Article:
††††††††††††††† I havenít forgotten you, my little lost baby who left too soon, too soon to get to know you, too soon for you to know I could have been a wonderful mother to you.† I have a heart so full of love, but my heart has been clouded this year, not open like you needed.† My body was weak, my chest full of germs and grief, my heart heavy.† The house was not ready for you; my house, this body, was not ready for you. My arms were not open and waiting, but full of papers to grade and books to read, little boyís hands to hold and diapers to change.† My hands were too full, my head too full, my life too busy to get to know you.† You were there, growing inside me, but I barely knew, barely recognized you or remembered you were there.† I hadnít even begun to plan for you, too busy with my own plans.† I didnít talk to you, too busy talking to other people, trying to help my little boy talk, my little boy who still needed too much of me to give anymore to another baby.† You invited me to lie down, but I ignored you, refused to rest, to pause, to stop, to listen.† I never cried until I knew you were leavingóuntil you decided you were not welcome, that we werenít ready, that our house was too cold, our hands too full.† I am ready now, and so is your father.† Our hands are not so full, our hearts are open and unencumbered by grief and misunderstandings, our house is full of light, my body is strong, and my little boy is able to speak his words.† Why do I need to remember youóyou who were not, you who will always be just a possibility?† Because I lost a part of me, blood of my blood, flesh of my flesh, soul of my soul . . .
Many of the lyrics of the song Anna composed for us came right from that journal entry and our interview, and the song is indeed a song to a little soul gone too soon.† The song is quiet, haunting, and yet powerfully beautiful and personal.† The week after I met with Anna, Dan and I went to a weekend retreat sponsored by the Catholic Church called Marriage Encounter, a program intended to deepen the marital relationship through improved communication.† We attended, even though we werenít Catholic, because we felt it would help us at such a difficult time in our lives.† We were both dealing with this loss so differently.† It was during that retreat that we had so many important discussions, one of which was about the miscarriage.† I read Dan that last journal entry, and when I looked up, he was crying. Dan told me that he hadnít wanted to think of it as a babyóthat he didnít want to think we had lost our baby, but when he heard the words I had written, he saw it from a different perspective.† Dan shared, ďI canít handle losing a baby. I didnít want to lose our baby.Ē† And we cried and held each other.† I was able to tell him all of the things I wanted to tell him when I felt so alone and how much I needed him during that time, and he apologized for denying his own feelings and not being there for me.† Dan also shared with me that his mother had a miscarriage and the family always talked about baby Michael as if he had been born and lived, like any other member of the family.† We decided we should name our baby, too.† He suggested Esther to honor the sister his mother lost, and I selected AnaÔs, after a French author who is most famous for her diaries in which she recorded her own experience losing a baby over 60 years ago.† That moment erased all the hurt and resentment of the previous months.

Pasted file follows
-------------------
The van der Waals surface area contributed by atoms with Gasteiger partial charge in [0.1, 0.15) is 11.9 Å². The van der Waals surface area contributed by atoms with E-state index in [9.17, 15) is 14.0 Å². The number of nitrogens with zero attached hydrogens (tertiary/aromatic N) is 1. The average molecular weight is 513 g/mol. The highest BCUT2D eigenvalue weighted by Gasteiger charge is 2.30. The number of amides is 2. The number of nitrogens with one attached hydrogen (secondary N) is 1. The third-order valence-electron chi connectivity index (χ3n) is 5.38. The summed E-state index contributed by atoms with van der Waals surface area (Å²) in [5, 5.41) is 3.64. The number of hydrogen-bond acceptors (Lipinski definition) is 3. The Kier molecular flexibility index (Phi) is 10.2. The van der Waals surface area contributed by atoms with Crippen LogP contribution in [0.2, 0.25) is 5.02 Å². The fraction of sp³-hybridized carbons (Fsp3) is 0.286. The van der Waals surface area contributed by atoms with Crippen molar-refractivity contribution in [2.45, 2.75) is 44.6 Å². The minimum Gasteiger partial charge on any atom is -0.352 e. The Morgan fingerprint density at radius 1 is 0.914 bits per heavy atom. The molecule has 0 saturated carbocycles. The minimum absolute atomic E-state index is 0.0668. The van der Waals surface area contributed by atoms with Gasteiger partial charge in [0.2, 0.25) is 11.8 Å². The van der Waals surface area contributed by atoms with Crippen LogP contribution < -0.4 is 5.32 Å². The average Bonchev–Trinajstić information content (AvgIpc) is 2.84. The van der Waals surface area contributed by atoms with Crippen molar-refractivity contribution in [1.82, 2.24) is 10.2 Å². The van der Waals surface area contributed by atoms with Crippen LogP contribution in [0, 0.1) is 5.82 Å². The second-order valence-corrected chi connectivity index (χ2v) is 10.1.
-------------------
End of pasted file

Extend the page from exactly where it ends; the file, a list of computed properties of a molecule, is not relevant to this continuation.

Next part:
†††††††††††††††And so in June, Dan,Jackson, and I memorialized Esther AnaÔstogether by planting the daphnes in our garden and playing her song,The Blessing.† Just a few months later, I found out I was pregnant with my second son, Jake, who has brought light and joy to our lives.† My sons and I have extended the garden in which the daphnes grow and turned it into a fairy garden which now also contains the ashes of our beloved golden retriever.† Itís a place where we honor Esther AnaÔs and watch our love grow.† Itís a place where our babyís memory lives onówhere our love lives on.
††††††††††††††† The song has also taken on a life of its own.† Iíve sent it to my mother, to both of my sisters who also lost babies, to friends and friends of friends, and to their mothers and sisters.† Also so meaningful to me are the emails Anna forwards to me where my story and The Blessing touch women Iíve never metówomen who now know that they arenít alone.† And so, Esther AnaÔs Rabold is our blessing, reminding us that we are never alone.